Britain’s abortion buffers
LAW | Pro-life activity outlawed outside abortion businesses
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Americans fixated on the pomp and ceremony of King Charles’ May 6 coronation likely missed the enactment, just days earlier, of a U.K. law with far-reaching ramifications for civil liberties. The legislation extends broad protection to abortion centers, a move critics say makes real the concept of “thought crimes.” Under the law, a pro-life sidewalk counselor would have to remain a football field’s length away from an abortion center.
The new British sovereign gave “royal assent” to—that is, signed—the bill on May 2. Such royal assent is a mere formality in the U.K.: The last time a British monarch refused assent was in 1708.
Section 9 of the Public Order Act 2023 criminalizes all forms of “influence” within 150 meters—about 492 feet—of any abortion facility in England and Wales. Among other things, it makes it a criminal offense subject to fine to cause “harassment, alarm or distress to any person in connection with a decision to access, provide, or facilitate the provision of abortion services at an abortion clinic.”
Members of Parliament ultimately rejected amendments to the law that would have explicitly protected silent prayer and consensual conversations.
Pro-life activist Isabel Vaughan-Spruce faces legal trouble for violating a similar local law in the English city of Birmingham. After Vaughan-Spruce stood silently and prayed near an abortion center on March 6, six police officers bundled her into a van. She was released on bail conditions that bar her from the zone around the abortion facility but had not yet been formally charged as of mid-May.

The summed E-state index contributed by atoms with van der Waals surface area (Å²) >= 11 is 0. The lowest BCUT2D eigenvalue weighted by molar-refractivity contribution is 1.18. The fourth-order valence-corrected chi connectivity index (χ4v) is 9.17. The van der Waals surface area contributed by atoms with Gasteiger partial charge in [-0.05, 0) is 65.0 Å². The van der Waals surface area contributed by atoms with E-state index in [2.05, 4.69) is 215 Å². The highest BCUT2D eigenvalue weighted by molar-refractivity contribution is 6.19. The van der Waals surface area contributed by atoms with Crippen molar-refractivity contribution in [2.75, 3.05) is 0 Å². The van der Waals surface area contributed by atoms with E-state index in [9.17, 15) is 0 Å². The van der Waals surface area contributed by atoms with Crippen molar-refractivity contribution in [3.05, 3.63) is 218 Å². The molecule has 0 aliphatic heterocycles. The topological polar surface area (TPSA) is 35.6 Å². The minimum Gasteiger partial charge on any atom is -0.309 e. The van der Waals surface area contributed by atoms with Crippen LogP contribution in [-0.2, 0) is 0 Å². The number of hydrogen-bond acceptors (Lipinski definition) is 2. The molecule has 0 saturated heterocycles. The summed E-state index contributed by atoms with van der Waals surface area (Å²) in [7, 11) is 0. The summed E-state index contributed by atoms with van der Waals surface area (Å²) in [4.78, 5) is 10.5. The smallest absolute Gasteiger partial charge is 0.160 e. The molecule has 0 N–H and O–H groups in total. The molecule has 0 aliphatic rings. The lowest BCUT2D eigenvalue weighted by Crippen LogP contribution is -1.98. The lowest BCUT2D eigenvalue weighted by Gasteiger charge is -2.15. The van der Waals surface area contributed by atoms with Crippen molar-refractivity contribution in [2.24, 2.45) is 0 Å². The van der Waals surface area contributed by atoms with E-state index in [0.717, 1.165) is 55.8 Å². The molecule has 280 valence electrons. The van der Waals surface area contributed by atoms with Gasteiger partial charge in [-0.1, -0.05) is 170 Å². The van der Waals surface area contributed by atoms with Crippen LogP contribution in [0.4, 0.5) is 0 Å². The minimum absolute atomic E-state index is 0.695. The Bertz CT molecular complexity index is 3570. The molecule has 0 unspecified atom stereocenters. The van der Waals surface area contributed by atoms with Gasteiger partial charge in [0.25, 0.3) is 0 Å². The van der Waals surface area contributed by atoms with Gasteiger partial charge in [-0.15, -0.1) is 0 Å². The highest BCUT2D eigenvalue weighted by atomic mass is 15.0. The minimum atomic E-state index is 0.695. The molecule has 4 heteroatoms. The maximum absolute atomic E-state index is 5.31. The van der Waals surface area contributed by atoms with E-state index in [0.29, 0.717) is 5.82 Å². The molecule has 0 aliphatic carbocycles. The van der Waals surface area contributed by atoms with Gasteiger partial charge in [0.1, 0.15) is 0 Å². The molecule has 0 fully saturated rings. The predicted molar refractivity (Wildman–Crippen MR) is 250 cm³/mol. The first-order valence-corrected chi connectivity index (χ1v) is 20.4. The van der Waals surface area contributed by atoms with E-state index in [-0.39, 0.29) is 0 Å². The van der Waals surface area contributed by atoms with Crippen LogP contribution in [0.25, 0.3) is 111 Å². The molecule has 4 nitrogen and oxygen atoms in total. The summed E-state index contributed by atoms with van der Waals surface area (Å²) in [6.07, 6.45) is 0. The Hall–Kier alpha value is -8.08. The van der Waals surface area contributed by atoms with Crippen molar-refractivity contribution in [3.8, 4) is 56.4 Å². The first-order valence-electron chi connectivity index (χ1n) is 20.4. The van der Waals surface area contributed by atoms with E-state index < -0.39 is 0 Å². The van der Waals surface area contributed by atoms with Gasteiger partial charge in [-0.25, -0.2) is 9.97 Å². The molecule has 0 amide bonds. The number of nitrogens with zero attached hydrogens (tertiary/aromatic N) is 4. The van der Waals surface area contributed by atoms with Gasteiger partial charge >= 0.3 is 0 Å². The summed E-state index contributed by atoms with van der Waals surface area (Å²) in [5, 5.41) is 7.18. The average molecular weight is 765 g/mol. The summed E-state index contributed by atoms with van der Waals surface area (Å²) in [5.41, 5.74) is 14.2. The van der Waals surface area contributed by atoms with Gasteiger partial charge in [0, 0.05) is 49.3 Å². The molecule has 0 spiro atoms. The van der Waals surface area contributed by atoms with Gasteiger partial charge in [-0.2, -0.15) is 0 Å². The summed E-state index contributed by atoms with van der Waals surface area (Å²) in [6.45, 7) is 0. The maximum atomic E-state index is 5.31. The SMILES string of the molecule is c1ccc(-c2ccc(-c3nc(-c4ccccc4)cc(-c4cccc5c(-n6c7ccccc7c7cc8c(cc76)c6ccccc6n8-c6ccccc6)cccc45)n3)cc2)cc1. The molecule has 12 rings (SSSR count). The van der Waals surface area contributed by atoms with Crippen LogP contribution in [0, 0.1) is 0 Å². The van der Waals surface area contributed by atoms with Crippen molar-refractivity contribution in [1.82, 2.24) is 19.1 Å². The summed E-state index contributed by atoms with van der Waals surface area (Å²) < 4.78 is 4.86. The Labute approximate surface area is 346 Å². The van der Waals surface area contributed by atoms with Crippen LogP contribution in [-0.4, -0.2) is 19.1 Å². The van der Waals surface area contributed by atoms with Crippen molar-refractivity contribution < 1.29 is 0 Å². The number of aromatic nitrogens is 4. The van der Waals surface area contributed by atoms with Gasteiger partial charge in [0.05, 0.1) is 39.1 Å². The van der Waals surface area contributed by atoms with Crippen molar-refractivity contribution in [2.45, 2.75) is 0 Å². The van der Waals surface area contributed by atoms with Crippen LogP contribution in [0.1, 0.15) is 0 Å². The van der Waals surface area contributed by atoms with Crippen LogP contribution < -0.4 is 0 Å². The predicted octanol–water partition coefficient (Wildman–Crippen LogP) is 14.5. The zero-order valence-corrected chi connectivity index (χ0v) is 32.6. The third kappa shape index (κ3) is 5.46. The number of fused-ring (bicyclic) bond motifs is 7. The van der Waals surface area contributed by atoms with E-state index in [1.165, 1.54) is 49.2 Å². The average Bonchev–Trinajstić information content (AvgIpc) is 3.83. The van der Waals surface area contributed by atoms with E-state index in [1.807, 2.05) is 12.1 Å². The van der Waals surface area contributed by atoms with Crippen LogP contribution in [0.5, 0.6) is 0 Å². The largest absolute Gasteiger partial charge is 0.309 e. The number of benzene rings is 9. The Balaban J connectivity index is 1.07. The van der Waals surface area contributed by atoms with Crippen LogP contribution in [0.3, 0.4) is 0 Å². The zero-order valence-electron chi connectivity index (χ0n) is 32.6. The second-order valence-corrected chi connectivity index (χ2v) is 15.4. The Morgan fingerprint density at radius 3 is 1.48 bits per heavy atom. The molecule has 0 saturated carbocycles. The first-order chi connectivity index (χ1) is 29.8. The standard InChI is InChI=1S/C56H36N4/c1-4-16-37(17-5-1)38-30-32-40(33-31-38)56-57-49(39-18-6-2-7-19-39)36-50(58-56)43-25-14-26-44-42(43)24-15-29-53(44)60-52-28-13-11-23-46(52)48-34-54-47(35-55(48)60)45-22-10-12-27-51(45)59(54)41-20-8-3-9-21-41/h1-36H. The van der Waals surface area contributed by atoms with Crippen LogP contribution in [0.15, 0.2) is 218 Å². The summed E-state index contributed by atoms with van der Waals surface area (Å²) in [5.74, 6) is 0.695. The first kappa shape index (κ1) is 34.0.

Birmingham’s public space order specifically mentions prayer as an activity not allowed in the restricted area. The national law does not mention prayer, but some observers worry it could be interpreted that way.
Section 9’s creation of a “safe access zone” is similar to attempts by some U.S. states and municipalities to implement buffer zones around abortion facilities. Yet the U.K. restrictions are more extreme in size and scope: U.S. courts have generally struck down attempts to draw broad protest-free zones around abortion facilities, instead upholding only laws against threats, harassment, or physical obstruction of access to facilities. No such U.S. laws have been interpreted to bar silent prayer.
Jeremiah Igunnubole, legal counsel for Alliance Defending Freedom International in London, noted that courts in the United States have the power to strike down laws violating the U.S. Constitution’s guarantees of free speech and religious exercise. Not so with U.K. court rulings, which are not strictly binding on Parliament.
“There could be a declaration of incompatibility with human rights, with the European Convention on Human Rights,” Igunnubole said of the possible outcome of any potential court case. He added that since Parliament is sovereign under British law, it could choose not to revise the statute, essentially ignoring the court ruling.
Yet Igunnubole gave reasons for hope. Local British law officers and judges could take a more reasonable interpretation of the law, he said. And if a U.K. court rules the law violates human rights, the decision could bring political pressure on Parliament to amend the law and protect civil liberties.